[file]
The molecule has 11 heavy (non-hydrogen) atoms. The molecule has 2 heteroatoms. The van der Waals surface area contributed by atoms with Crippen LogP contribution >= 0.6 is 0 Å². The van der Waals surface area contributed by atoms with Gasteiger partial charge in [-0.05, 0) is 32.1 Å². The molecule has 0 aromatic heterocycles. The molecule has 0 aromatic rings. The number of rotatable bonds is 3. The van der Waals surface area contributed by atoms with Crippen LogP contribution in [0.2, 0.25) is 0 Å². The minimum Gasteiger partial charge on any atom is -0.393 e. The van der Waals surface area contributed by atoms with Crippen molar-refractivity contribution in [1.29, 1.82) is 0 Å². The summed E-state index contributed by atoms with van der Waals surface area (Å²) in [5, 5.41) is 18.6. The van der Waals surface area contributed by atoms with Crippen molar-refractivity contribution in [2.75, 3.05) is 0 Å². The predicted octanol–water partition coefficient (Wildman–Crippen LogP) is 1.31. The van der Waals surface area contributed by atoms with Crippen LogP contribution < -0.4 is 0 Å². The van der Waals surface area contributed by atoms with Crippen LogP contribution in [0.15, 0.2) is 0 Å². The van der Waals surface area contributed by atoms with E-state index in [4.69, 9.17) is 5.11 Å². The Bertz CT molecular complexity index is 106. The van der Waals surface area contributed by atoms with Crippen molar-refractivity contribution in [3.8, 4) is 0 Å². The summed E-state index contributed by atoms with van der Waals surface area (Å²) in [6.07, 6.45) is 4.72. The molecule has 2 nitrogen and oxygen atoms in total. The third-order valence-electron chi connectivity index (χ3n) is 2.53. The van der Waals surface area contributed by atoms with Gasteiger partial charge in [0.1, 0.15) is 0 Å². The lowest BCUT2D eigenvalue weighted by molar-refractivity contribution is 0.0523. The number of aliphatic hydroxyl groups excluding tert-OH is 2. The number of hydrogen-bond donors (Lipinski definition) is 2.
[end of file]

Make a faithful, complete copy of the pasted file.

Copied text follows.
The molecule has 11 heavy (non-hydrogen) atoms. The molecule has 2 heteroatoms. The van der Waals surface area contributed by atoms with Crippen LogP contribution >= 0.6 is 0 Å². The van der Waals surface area contributed by atoms with Gasteiger partial charge in [-0.05, 0) is 32.1 Å². The molecule has 0 aromatic heterocycles. The molecule has 0 aromatic rings. The number of rotatable bonds is 3. The van der Waals surface area contributed by atoms with Crippen LogP contribution in [0.2, 0.25) is 0 Å². The minimum Gasteiger partial charge on any atom is -0.393 e. The van der Waals surface area contributed by atoms with Crippen molar-refractivity contribution in [1.29, 1.82) is 0 Å². The summed E-state index contributed by atoms with van der Waals surface area (Å²) in [5, 5.41) is 18.6. The van der Waals surface area contributed by atoms with Crippen molar-refractivity contribution in [2.75, 3.05) is 0 Å². The predicted octanol–water partition coefficient (Wildman–Crippen LogP) is 1.31. The van der Waals surface area contributed by atoms with Crippen LogP contribution < -0.4 is 0 Å². The van der Waals surface area contributed by atoms with Crippen LogP contribution in [0.15, 0.2) is 0 Å². The van der Waals surface area contributed by atoms with E-state index in [4.69, 9.17) is 5.11 Å². The Bertz CT molecular complexity index is 106. The van der Waals surface area contributed by atoms with Crippen molar-refractivity contribution in [3.8, 4) is 0 Å². The summed E-state index contributed by atoms with van der Waals surface area (Å²) in [6.07, 6.45) is 4.72. The molecule has 2 nitrogen and oxygen atoms in total. The third-order valence-electron chi connectivity index (χ3n) is 2.53. The van der Waals surface area contributed by atoms with Gasteiger partial charge in [0.1, 0.15) is 0 Å². The lowest BCUT2D eigenvalue weighted by molar-refractivity contribution is 0.0523. The number of aliphatic hydroxyl groups excluding tert-OH is 2. The number of hydrogen-bond donors (Lipinski definition) is 2.